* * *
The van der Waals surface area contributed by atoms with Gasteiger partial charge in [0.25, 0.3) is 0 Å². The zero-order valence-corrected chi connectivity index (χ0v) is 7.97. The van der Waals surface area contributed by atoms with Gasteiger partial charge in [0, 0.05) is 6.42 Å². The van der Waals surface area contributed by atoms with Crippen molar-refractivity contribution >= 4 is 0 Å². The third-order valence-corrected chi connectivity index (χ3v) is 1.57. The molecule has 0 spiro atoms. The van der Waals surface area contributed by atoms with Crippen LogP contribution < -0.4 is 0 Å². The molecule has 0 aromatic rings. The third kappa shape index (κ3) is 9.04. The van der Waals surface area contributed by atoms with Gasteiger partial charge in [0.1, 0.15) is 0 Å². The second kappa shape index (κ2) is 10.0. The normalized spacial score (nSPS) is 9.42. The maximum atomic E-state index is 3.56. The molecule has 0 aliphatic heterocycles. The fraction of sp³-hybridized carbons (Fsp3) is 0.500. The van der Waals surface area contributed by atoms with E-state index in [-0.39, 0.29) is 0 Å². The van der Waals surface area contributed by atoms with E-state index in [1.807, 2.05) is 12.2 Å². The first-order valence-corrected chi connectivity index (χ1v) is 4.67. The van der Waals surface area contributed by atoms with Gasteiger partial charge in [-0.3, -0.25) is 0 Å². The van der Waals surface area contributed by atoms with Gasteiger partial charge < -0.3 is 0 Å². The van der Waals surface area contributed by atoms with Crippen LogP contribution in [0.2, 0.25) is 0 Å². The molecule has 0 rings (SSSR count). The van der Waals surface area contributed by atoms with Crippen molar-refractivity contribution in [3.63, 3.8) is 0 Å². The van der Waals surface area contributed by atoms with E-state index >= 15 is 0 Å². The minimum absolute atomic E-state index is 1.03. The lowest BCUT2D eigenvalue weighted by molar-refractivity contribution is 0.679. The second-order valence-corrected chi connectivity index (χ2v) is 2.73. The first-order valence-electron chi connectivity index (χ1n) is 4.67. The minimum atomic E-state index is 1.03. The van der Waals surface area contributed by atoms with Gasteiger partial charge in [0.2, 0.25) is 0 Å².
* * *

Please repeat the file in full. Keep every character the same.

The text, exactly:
The van der Waals surface area contributed by atoms with Gasteiger partial charge in [0.25, 0.3) is 0 Å². The zero-order valence-corrected chi connectivity index (χ0v) is 7.97. The van der Waals surface area contributed by atoms with Gasteiger partial charge in [0, 0.05) is 6.42 Å². The van der Waals surface area contributed by atoms with Crippen molar-refractivity contribution >= 4 is 0 Å². The third-order valence-corrected chi connectivity index (χ3v) is 1.57. The molecule has 0 spiro atoms. The van der Waals surface area contributed by atoms with Crippen LogP contribution < -0.4 is 0 Å². The molecule has 0 aromatic rings. The third kappa shape index (κ3) is 9.04. The van der Waals surface area contributed by atoms with Gasteiger partial charge in [0.1, 0.15) is 0 Å². The second kappa shape index (κ2) is 10.0. The normalized spacial score (nSPS) is 9.42. The maximum atomic E-state index is 3.56. The molecule has 0 aliphatic heterocycles. The fraction of sp³-hybridized carbons (Fsp3) is 0.500. The van der Waals surface area contributed by atoms with E-state index in [-0.39, 0.29) is 0 Å². The van der Waals surface area contributed by atoms with E-state index in [1.807, 2.05) is 12.2 Å². The first-order valence-corrected chi connectivity index (χ1v) is 4.67. The van der Waals surface area contributed by atoms with Gasteiger partial charge in [-0.3, -0.25) is 0 Å². The van der Waals surface area contributed by atoms with Gasteiger partial charge < -0.3 is 0 Å². The van der Waals surface area contributed by atoms with Crippen LogP contribution in [0.2, 0.25) is 0 Å². The molecule has 0 rings (SSSR count). The van der Waals surface area contributed by atoms with Crippen molar-refractivity contribution in [3.63, 3.8) is 0 Å². The van der Waals surface area contributed by atoms with E-state index >= 15 is 0 Å². The minimum absolute atomic E-state index is 1.03. The lowest BCUT2D eigenvalue weighted by molar-refractivity contribution is 0.679. The second-order valence-corrected chi connectivity index (χ2v) is 2.73. The first-order valence-electron chi connectivity index (χ1n) is 4.67. The minimum atomic E-state index is 1.03. The van der Waals surface area contributed by atoms with Gasteiger partial charge in [0.2, 0.25) is 0 Å².